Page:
Karakas, Muhammet, Mazlumoglu, and Simsek evaluated upper airway obstruction and snoring in kids with bedwetting. The age group reviewed were 5-16 years old. This study evaluated 112 bedwetters (no daytime symptoms) and the control group of 113 non-bedwetters. They specifically looked for tonsil hypertrophy, adenoid vegetation, septal deviation, turbinate hypertrophy, allergic rhinitis, upper airway obstruction, and snoring. Upper airway obstruction is found in 27% of children. The most common cause is tonsil and adenoid enlargement. They found that snoring occurred in 47% of bedwetters and 30% of non-bedwetters. In this study, 71.5% of bedwetting stopped after adenotonsillectomy.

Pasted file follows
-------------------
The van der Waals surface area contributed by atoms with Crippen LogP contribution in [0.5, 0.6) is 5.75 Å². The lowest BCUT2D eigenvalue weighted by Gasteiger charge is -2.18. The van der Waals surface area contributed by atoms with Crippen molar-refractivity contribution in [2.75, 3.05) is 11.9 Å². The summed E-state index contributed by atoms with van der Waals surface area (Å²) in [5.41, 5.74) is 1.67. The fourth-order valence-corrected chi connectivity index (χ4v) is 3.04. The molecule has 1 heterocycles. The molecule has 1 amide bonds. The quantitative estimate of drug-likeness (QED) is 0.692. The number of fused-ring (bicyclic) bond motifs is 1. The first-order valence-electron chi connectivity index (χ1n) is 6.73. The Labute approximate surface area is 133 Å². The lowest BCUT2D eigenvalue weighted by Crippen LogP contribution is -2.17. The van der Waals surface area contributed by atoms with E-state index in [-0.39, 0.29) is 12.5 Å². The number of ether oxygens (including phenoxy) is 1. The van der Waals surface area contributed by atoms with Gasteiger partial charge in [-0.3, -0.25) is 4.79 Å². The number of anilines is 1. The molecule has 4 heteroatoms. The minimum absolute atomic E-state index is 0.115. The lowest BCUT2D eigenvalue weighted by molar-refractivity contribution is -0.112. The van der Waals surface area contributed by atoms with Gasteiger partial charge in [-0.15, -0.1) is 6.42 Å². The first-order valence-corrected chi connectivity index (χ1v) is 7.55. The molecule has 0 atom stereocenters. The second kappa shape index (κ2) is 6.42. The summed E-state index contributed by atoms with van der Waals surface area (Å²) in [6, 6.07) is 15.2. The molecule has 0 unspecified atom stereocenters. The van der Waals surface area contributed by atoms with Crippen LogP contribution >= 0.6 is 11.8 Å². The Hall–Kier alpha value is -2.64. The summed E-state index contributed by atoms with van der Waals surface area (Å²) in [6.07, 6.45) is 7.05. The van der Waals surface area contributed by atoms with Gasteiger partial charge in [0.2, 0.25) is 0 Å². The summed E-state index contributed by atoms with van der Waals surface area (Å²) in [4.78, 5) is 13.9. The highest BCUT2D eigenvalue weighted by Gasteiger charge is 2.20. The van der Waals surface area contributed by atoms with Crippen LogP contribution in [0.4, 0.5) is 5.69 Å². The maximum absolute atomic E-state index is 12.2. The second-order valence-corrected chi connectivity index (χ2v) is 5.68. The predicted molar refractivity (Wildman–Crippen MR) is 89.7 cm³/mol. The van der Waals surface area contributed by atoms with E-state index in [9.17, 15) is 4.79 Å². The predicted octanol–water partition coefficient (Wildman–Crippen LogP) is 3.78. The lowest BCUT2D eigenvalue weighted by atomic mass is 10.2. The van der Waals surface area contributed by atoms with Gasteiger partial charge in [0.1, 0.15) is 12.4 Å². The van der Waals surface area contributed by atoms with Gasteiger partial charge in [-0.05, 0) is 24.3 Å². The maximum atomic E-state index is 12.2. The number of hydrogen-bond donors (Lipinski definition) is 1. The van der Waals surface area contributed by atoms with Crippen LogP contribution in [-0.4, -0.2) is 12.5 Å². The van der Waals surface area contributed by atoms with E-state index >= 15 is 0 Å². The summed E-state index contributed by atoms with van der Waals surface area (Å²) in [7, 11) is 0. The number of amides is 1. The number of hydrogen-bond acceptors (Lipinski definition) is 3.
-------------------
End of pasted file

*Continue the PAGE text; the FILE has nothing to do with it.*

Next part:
My opinion: Listen to your child’s breathing overnight, if it’s patterned, they have significant snoring, they fall asleep during the day or they are waking up in the morning with headaches, speak with your pediatrician and request a referral to a pediatric otolaryngologist or ears, nose and throat (ENT) doctor or a sleep specialist for an apnea evaluation.
Karakas, H. B., Mazlumoglu, M. R., & Simsek, E. (2017). The role of upper airway obstruction and snoring in the etiology of monosymptomatic nocturnal enuresis in children. European Archives of Oto-Rhino-Laryngology, 274(7), 2959-2963. doi:10.1007/s00405-017-4558-z